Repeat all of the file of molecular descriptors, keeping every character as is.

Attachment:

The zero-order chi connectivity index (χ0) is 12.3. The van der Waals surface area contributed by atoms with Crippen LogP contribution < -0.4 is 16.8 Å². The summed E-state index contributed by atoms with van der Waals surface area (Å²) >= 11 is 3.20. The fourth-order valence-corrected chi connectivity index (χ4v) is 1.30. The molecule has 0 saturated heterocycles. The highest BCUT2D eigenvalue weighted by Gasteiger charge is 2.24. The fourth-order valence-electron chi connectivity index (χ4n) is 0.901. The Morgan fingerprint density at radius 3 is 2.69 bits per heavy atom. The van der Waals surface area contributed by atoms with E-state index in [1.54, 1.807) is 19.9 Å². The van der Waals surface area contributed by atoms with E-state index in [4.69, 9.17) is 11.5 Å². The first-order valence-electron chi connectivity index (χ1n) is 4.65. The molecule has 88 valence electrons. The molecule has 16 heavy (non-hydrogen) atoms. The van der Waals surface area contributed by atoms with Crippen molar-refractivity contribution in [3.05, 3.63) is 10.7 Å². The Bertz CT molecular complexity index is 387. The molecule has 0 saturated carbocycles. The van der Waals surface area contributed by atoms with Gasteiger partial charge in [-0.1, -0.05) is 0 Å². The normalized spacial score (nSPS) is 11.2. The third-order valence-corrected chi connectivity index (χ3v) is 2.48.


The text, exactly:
The zero-order chi connectivity index (χ0) is 12.3. The van der Waals surface area contributed by atoms with Crippen LogP contribution < -0.4 is 16.8 Å². The summed E-state index contributed by atoms with van der Waals surface area (Å²) >= 11 is 3.20. The fourth-order valence-corrected chi connectivity index (χ4v) is 1.30. The molecule has 0 saturated heterocycles. The highest BCUT2D eigenvalue weighted by Gasteiger charge is 2.24. The fourth-order valence-electron chi connectivity index (χ4n) is 0.901. The Morgan fingerprint density at radius 3 is 2.69 bits per heavy atom. The van der Waals surface area contributed by atoms with E-state index in [1.54, 1.807) is 19.9 Å². The van der Waals surface area contributed by atoms with E-state index in [4.69, 9.17) is 11.5 Å². The first-order valence-electron chi connectivity index (χ1n) is 4.65. The molecule has 88 valence electrons. The molecule has 16 heavy (non-hydrogen) atoms. The van der Waals surface area contributed by atoms with Crippen molar-refractivity contribution in [3.05, 3.63) is 10.7 Å². The Bertz CT molecular complexity index is 387. The molecule has 0 saturated carbocycles. The van der Waals surface area contributed by atoms with Gasteiger partial charge in [-0.1, -0.05) is 0 Å². The normalized spacial score (nSPS) is 11.2. The third-order valence-corrected chi connectivity index (χ3v) is 2.48.